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Insect control

Commercial products for managing insect pests

There are many pest management products that are not hazardous to the environment.

Botanical insecticides

Some insecticides are derived from plants or plant products and are safer to use. However, they may kill beneficial bugs as well as pests.

Pyrethrins (Pyrethrum) are extracted from flower petals of Chrysanthemum (Tanacetum.) species (pyrethrum daisies). They act as nerve poisons, knocking insects down on contact, but often don’t kill them. These products usually contain another active ingredient that gets rid of insects. Pyrethrins break down rapidly in sunlight and should be applied in the evening or on overcast days, to avoid temperatures above 32°C. Exposure to pyrethrins may result in skin allergies, sneezing, and/or a runny nose. While this product is normally not toxic to plants, maidenhair fern may be adversely affected. Pyrethrins are extremely toxic to fish.

Rotenone is extracted from roots of tropical legumes. It must be ingested by the target pests to be effective. Rotenone is toxic to non-target insects and mites and extremely toxic to fish and pigs. Exposure to Rotenone may cause mild skin or eye irritation in some individuals.

Bacillus thuringiensis var. kurstaki, (B.t.k.) can be used by homeowners for control of caterpillars (Lepidopteran larvae) that feed on plants. It only affects butterfly and moth larvae, although other strains of this bacteria are available for controlling other insects. B.t.k. is a naturally occurring soil bacterium. It must be eaten by the target pest in order to be effective.. B.t k. breaks down in the environment after approximately 2 days. Inhalation of this product can result in allergic reactions in sensitive individuals. Do not use B.t.k. if you are trying to establish a butterfly garden.

Diatomaceous Earth is composed of fossilized diatoms (microscopic sea creatures). It acts by scratching the outer waterproofing layer of the insect's body, which leads to dehydration.. In order to be effective, pests must come into contact with this product (e.g. crawl through it). It should be applied to areas where pests feed (e.g. leaf surfaces), or to areas where pests live (e.g. cracks and crevices for earwigs, around ant hills etc.) It must be reapplied after heavy rain. A dust mask and goggles are recommended when applying this product, to keep diatomaceous earth out of your eyes and lungs.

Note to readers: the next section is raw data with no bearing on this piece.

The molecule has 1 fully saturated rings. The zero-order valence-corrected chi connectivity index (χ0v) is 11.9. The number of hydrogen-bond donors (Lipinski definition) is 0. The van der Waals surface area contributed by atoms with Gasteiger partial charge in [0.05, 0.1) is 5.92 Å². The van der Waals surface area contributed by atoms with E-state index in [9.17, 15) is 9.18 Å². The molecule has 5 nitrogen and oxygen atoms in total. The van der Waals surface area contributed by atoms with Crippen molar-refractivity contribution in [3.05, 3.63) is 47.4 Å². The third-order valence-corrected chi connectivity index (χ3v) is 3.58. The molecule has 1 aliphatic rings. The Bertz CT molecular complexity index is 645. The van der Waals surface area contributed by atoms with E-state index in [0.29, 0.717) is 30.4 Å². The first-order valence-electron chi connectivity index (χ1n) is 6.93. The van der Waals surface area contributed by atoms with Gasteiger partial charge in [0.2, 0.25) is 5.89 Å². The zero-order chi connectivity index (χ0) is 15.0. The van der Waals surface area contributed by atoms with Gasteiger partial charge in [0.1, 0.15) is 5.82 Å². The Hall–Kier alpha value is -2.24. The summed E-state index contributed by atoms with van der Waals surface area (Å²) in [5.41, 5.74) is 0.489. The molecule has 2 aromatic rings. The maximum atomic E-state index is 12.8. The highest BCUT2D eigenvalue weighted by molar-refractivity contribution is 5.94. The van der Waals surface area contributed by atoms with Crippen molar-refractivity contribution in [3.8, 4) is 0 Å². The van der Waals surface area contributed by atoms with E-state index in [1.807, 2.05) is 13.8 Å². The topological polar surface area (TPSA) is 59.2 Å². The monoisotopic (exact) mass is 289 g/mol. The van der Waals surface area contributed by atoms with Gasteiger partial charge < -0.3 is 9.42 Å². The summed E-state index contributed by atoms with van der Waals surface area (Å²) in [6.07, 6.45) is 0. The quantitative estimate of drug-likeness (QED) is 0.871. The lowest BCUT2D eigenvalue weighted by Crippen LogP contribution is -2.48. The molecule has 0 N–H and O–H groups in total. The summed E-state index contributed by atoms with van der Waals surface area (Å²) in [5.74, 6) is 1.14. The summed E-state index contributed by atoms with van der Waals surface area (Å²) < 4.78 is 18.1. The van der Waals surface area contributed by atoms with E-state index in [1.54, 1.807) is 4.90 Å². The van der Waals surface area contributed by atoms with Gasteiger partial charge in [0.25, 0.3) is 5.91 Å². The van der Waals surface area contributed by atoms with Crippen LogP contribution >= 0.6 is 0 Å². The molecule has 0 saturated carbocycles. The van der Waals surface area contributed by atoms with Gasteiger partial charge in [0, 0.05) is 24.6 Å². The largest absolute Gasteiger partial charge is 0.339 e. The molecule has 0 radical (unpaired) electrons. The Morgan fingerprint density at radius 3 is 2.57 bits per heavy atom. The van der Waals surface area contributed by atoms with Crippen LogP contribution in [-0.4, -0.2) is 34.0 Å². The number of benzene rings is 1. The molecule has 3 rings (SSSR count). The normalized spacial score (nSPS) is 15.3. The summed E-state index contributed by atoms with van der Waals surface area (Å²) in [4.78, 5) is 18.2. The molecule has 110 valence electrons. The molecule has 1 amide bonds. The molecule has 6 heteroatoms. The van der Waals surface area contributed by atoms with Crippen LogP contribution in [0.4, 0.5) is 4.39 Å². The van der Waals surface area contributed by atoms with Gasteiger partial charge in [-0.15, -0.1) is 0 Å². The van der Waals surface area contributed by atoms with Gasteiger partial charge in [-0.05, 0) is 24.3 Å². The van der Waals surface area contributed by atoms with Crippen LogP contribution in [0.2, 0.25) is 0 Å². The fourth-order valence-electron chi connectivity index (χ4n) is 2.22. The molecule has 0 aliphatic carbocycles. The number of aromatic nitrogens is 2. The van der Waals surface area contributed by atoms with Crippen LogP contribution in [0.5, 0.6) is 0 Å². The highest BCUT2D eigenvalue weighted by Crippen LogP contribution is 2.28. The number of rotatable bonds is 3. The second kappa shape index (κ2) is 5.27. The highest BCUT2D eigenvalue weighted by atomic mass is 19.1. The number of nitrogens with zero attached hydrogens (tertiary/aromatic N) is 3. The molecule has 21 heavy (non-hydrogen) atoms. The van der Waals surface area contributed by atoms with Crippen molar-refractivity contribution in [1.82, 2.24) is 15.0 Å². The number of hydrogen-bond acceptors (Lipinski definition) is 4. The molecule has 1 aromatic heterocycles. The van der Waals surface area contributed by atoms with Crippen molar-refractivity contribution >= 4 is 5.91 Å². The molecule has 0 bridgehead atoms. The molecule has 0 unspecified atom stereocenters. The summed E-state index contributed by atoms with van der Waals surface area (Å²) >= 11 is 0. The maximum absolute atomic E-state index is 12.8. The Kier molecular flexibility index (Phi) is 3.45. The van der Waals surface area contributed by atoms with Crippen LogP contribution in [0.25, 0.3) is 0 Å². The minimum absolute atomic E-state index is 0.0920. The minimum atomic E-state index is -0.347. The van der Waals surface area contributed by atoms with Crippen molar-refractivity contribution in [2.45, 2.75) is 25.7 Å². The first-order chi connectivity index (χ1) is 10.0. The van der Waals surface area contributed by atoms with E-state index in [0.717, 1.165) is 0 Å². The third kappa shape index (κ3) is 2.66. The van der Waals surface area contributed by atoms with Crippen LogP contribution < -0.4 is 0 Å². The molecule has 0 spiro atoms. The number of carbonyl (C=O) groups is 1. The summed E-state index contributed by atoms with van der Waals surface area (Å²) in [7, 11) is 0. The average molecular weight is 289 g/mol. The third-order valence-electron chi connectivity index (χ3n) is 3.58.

Dormant Oils and Superior Oils act by plugging the holes that insects and mites, as well as their eggs, use to obtain oxygen from the environment. They may also prevent disease spores from germinating. Dormant oils must be applied after leaves of deciduous trees and shrubs drop in the fall or before growth begins in the spring. Superior oils are more highly refined, and can be applied when deciduous plants have foliage or to conifers (they evaporate quickly, before damage to plants occurs). Both are sold as liquid concentrates that are mixed with water for application. They can be used to manage scale insects or insect and mite eggs. They should not be applied when freezing weather is predicted or while foliage is wet. Oils must have time to dry before rain or heavy dew is predicted. Some plants are damaged by oils - read the label carefully to make sure that the plants you are spraying will not harm them (eg. Blue spruce, maple, ferns, etc. ). Oils should not be applied to plants that are stressed by disease or drought, or when the temperature is above 30°C. If in doubt, spray a small test area, and wait for 48 hours to see if the plant is damaged (you will see discolouration or burning of foliage) before treating the entire plant. Superior oils are non-selective, killing any insects and mites contacting the spray.

Insecticidal Soaps contain unsaturated long-chain fatty acids similar to those in household soaps. They kill insects by dissolving the outer, waterproofing layer of an insect's external skeleton (cuticle), causing death by dehydration. They are most effective against small, soft-bodied insects such as aphids, whitefly, mites, and other small, soft insects (e.g. small caterpillars). They are also very effective against earwigs. Applications must be repeated to kill any newly hatched eggs, usually every seven to 10 days, until pest numbers are reduced. Insecticidal soap must come into contact with an insect to work, so all plant surfaces must be thoroughly sprayed. It has no effect once it dries on the plant. Soaps should not be sprayed onto plants during hot sunny periods as plants may be harmed. If in doubt, rinse soap off of treated plants after a few hours.